Report No. 277
The subject matter of this Report required a focused study for framing of new provision for providing legal remedies to the wrongully prosecuted, as no such legislative framework exists today. The Commission gratefully acknowledges the valuable assistance and advise provided to it in this endeavour by Mr. Justice A P Sahi, Sr. Judge, Allahabad High Court; Justice (Retd.) Mr. Pratyush Kumar; Shri Sidharth Luthra, Sr. Advocate, Supreme Court; Shri Abhay, Director General, Narcotics Control Bureau; and Dr. Aparna Chandara, Assistant Professor, National Law University, Delhi.
A. Reference from the Delhi High Court
1.1 In Babloo Chauhan @ Dabloo v. State Government of NCT of Delhi,1 the High Court of Delhi, while dealing with an appeal on the issues of fine and awarding of default sentences without reasoning, and suspension of sentence during pendency of appeal, expressed its concerns about wrongful implication of innocent persons who are acquitted but after long years of incarceration, and the lack of a legislative framework to provide relief to those who are wrongfully prosecuted. The Court, vide its order dated 30 November 2017, specifically called for the Law Commission of India ('the Commission') to undertake a comprehensive examination of issue of 'relief and rehabilitation to victims of wrongful prosecution, and incarceration' ("the Reference"), noting that:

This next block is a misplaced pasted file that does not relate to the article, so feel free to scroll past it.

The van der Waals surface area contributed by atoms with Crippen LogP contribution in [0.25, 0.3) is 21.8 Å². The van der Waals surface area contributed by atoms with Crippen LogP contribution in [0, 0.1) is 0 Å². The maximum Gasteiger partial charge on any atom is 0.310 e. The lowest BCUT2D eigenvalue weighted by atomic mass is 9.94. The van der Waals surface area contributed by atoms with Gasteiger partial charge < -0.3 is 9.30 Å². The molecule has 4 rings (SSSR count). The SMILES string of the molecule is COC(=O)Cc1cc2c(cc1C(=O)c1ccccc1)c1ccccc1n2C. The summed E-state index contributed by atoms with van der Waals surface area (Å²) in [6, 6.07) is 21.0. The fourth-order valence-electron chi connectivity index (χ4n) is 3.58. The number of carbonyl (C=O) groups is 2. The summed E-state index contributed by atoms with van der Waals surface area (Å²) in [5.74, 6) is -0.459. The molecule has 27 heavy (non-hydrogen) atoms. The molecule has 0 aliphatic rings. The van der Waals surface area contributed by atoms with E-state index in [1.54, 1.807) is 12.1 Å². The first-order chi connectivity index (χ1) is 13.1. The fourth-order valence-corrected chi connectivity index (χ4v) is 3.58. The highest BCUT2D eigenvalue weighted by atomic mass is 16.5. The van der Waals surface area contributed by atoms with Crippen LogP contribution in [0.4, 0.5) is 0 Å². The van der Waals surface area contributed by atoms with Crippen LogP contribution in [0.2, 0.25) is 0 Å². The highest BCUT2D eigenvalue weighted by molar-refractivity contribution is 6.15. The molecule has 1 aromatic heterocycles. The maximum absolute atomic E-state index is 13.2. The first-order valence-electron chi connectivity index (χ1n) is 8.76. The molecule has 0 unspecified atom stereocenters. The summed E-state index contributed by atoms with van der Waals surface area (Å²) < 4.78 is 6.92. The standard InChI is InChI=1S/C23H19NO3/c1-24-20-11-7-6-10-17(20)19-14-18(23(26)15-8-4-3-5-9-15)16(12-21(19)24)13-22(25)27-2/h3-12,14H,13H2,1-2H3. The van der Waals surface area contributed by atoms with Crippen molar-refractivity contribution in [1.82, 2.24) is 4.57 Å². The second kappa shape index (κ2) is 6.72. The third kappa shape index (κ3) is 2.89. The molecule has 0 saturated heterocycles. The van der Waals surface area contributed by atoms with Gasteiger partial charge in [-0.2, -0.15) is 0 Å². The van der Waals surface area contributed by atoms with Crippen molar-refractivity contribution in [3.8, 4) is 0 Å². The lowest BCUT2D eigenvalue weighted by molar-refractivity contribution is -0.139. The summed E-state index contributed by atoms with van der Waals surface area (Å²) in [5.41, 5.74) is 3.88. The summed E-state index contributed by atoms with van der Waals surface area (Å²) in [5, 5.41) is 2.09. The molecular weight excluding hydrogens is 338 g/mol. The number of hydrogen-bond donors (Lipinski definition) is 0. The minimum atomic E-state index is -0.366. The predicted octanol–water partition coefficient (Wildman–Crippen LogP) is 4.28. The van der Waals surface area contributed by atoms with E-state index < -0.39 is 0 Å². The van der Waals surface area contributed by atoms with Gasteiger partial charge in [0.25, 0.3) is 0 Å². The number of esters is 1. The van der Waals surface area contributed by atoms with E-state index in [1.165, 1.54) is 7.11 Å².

There is at present in our country no statutory or legal scheme for compensating those who are wrongfully incarcerated. The instances of those being acquitted by the High Court or the Supreme Court after many years of imprisonment are not infrequent. They are left to their devices without any hope of reintegration into society or rehabilitation since the best years of their life have been spent behind bars, invisible behind the high prison walls.
The possibility of invoking civil remedies can by no stretch of imagination be considered efficacious, affordable or timely. The decisions in Khatri v. State of Bihar (1981) 1 SCC 627; Veena Sethi v. State of Bihar AIR 1983 SC 339; Rudul Sah v. State of Bihar AIR 1983 SC 1086; Bhim Singh v. State of Jammu and Kashmir (1985) 4 SCC 677 and Sant Bir v. State of Bihar AIR 1982 SC 1470, are instances where the Supreme Court has held that compensation can be awarded by constitutional courts for violation of fundamental right under Article 21 of the Constitution of India.
These have included instances of compensation being awarded to those wrongly incarcerated as well. But these are episodic and are not easily available to all similarly situated persons. There is an urgent need, therefore, for a legal (preferably legislative) framework for providing relief and rehabilitation to victims of wrongful prosecution and incarceration. Specific to the question of compensating those wrongfully incarcerated, the questions as regards the situations and conditions upon which such relief would be available, in what form and at what stage are also matters requiring deliberation. The Court, accordingly, requests the Law Commission of India to undertake a comprehensive examination of the issue highlighted in paras 11 to 16 of this order and make its recommendation thereon to the Government of India."